An argument against the American Recovery and Reinvestment Act of 2009, President Obama's $787 billion fiscal stimulus package.
# 149925 | 1,462 words | 11 sources | MLA | 2012 |
Published on Jan 12, 2012 in Political Science (U.S.) , Economics (National) , Political Science (Fiscal Policy (economy))
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The paper looks at the actions of the Hoover Administration in response to the Depression in the 1930s to support the contention that the American Recovery and Reinvestment Act of 2009 stimulus package will not alleviate unemployment. The paper addresses the massive budget deficit caused by this package and the resulting risk of inflation and the fall in the value of the dollar. The paper reaches the conclusion that this stimulus plan is too risky because its delivery of extra employment and income are too uncertain for such a large gamble.
From the Paper:"The United States economy is very dependent on consumer spending and revival is essential for economic recovery to occur. For this reason, Obama has significantly targeted tax cuts in the stimulus package as a way to revive spending. But, will consumers spend the money they receive? Economist Bykere (2009) provides a compelling explanation of why this might not happen. He believes that consumers may use two-thirds of the tax cuts for savings or paying off debt. As supporting evidence, consider that only about 15 percent of the previous tax rebates in 2008 actually led to additional spending (Feldstein, 2009). Bykere discusses that consumers will continue to be reluctant to spend because households will face financial pressures due to lay-offs, erosion of financial and housing wealth, slower compensation growth and tighter borrowing conditions. Further, Bykere argues that tax credits to buy homes and vehicles are too small to stimulate demand since factors such as tighter credit conditions and lending standards (higher credit score requirements, larger down payments, lower expectations about future income and employment), job and wealth losses, and rising savings will constrain demand. Even when consumers do spend, Bykere expresses the concern that tax cuts targeting primarily lower and middle income groups would go disproportionately to lower-cost imports rather than consumption of higher-cost domestic goods."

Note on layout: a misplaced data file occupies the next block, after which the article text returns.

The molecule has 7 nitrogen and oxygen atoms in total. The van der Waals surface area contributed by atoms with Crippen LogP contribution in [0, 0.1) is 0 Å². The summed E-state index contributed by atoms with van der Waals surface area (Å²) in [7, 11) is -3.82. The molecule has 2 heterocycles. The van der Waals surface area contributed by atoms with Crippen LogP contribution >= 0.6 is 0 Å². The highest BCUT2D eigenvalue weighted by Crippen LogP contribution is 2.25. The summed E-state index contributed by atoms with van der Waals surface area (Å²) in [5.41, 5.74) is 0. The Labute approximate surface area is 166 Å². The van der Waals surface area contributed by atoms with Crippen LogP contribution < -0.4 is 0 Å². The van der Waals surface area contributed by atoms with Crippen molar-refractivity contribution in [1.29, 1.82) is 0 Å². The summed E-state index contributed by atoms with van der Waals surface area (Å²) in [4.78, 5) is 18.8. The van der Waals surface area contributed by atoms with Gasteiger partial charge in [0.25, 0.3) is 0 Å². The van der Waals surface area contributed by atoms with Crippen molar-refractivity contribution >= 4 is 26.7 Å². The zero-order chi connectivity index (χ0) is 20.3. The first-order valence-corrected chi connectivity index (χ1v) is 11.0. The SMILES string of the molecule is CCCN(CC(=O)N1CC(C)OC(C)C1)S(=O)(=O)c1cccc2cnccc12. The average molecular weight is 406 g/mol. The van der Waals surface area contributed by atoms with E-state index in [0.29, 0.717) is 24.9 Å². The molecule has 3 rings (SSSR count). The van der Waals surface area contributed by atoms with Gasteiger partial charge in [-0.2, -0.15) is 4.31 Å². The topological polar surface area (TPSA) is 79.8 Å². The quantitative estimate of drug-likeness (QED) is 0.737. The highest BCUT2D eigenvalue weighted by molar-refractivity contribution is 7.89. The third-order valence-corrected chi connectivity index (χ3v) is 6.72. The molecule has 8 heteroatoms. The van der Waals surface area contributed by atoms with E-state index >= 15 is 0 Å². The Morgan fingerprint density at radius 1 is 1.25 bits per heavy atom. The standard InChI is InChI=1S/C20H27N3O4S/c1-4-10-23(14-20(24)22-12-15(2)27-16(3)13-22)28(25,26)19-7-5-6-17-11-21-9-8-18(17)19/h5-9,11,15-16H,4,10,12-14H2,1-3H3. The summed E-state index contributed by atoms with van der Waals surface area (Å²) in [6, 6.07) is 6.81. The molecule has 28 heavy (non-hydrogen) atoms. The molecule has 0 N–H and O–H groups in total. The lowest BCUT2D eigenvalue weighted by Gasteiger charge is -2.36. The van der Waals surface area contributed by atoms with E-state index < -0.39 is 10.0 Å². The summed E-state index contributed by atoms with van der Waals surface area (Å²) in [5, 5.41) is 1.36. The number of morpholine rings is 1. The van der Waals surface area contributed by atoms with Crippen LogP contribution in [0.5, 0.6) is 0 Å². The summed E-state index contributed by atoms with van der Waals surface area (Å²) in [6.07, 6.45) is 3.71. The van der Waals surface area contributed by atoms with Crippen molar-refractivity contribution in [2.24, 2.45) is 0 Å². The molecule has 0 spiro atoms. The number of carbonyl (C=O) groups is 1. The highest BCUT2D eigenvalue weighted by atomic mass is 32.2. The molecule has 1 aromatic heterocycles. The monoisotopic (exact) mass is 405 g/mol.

Sample of Sources Used:
- Bykere, Arpitha. "U.S. Fiscal Stimulus Package: Little Bang for Buck?" RGE Analysts' EconoMonitor. 22 Feb 200. http://hr.cch.com/news/employment/022709a.asp
- Feldstein, Martin. "Martin Feldstein: Stimulus Plan an $800 Billion Mistake." The Arizona Republic. 29 Jan. 2009. http://www.azcentral.com/arizonarepublic/opinions/articles/2009/01/29/20090129WP-feldstein0129.html
- Fleckenstein, Bill. "A Pessimist's Prediction: Hyperinflation." MSN Money. 10 Aug. 2009. http://articles.moneycentral.msn.com/Investing/ContrarianChronicles/a-pessimists-prediction-hyperinflation.aspx?ref=patrick.net
- Frankel, Jeffrey. "Twin Deficits and Twin Decades". Federal Reserve Bank of Boston conference. 2004 In The Macroeconomics of Fiscal Policy, edited by Kopcke, R., Tootell, G. and Triest, R. Cambridge, MA: MIT Press, 2006), pp. 321-335.
- Garrison, Roger W. "The Trouble With Deficit Finance." The Free Market Vol 21, No 4. Apr. 2003. http://mises.org/freemarket_detail.aspx?control=435
Cite this Persuasive Essay:
The Risks of Obama's Stimulus Package (2012, January 12) Retrieved April 09, 2020, from https://www.academon.com/persuasive-essay/the-risks-of-obama-stimulus-package-149925/
"The Risks of Obama's Stimulus Package" 12 January 2012. Web. 09 April. 2020. <https://www.academon.com/persuasive-essay/the-risks-of-obama-stimulus-package-149925/>